If the reader, literally or figuratively, can laugh or cry with the people in a story; if he can put himself in their places -- however different their type-script situations; if he can say, "That's what I would have said or done under the circumstances"; if he can leap from page to page in a fever of anxiety to see what happens, good ending or bad; and if he lays the magazine or book aside with the feeling of having lived, for a little while, a life like his own, or a life such as his might have been or might yet be, or a totally unknown life which still holds for him the sense of validity, then you've written a good story.
The touchstone is, do you believe it, as you write?
You have to believe it, you know, or no one else will. The souped-up, the dressed-up, the overwritten, the superior attitude of the godlike writer moving pretty little puppets around a pretty little stage, against a fine backgroud, is just no good.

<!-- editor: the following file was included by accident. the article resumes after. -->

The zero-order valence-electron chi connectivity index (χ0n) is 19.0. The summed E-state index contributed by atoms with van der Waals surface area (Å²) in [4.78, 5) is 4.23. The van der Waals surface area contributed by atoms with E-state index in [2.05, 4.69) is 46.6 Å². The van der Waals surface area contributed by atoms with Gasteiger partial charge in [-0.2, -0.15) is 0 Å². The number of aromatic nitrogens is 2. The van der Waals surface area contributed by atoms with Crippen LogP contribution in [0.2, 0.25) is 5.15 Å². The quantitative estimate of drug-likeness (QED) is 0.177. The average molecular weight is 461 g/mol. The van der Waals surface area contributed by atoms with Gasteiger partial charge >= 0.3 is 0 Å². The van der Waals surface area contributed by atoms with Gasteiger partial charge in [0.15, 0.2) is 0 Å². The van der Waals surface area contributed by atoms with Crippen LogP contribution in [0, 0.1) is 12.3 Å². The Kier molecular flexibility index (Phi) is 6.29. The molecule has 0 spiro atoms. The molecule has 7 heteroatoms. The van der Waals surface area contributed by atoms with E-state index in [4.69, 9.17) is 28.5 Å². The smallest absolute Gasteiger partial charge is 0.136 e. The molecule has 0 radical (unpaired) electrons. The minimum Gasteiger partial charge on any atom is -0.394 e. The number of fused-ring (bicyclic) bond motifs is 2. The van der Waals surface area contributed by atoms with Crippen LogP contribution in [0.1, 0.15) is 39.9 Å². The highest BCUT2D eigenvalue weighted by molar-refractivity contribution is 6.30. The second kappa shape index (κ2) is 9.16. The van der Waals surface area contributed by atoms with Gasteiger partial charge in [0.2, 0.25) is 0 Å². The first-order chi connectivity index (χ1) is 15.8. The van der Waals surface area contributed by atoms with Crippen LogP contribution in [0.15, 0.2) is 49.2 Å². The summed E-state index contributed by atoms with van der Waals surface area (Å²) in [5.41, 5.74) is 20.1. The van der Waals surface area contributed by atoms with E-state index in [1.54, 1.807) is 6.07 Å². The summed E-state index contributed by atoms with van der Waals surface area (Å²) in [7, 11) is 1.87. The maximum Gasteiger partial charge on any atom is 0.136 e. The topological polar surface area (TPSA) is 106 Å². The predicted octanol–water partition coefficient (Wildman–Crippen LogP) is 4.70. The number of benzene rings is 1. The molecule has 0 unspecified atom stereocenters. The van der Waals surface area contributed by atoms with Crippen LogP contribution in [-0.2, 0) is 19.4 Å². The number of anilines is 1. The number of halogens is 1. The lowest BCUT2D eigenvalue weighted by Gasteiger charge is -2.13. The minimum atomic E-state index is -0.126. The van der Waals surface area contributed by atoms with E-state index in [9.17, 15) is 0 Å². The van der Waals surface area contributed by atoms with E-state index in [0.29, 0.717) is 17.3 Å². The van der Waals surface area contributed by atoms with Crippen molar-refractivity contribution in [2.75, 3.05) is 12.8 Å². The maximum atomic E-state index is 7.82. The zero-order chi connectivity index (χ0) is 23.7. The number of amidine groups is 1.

The great books, if you will take the time to read them again, have valid emotions; they are peopled with realities; they move you, sometimes against your will, and they will endure. Any book or story worth the paper it's printed on must have genuine emotion, communicated by the writer to the character and by the character to the reader. It must have, as well as technique, a spiritual content.
Write from knowledge; learn your techniques, but remember that the great quality is not learned even by experience in writing, for it is the quality of understanding and compassion, and of objectivity as well as subjectivity, so that you can see your characters up and down and around and inside and out, and know what makes them tick ... no matter who they are or what they do. Learn to know them -- by heart.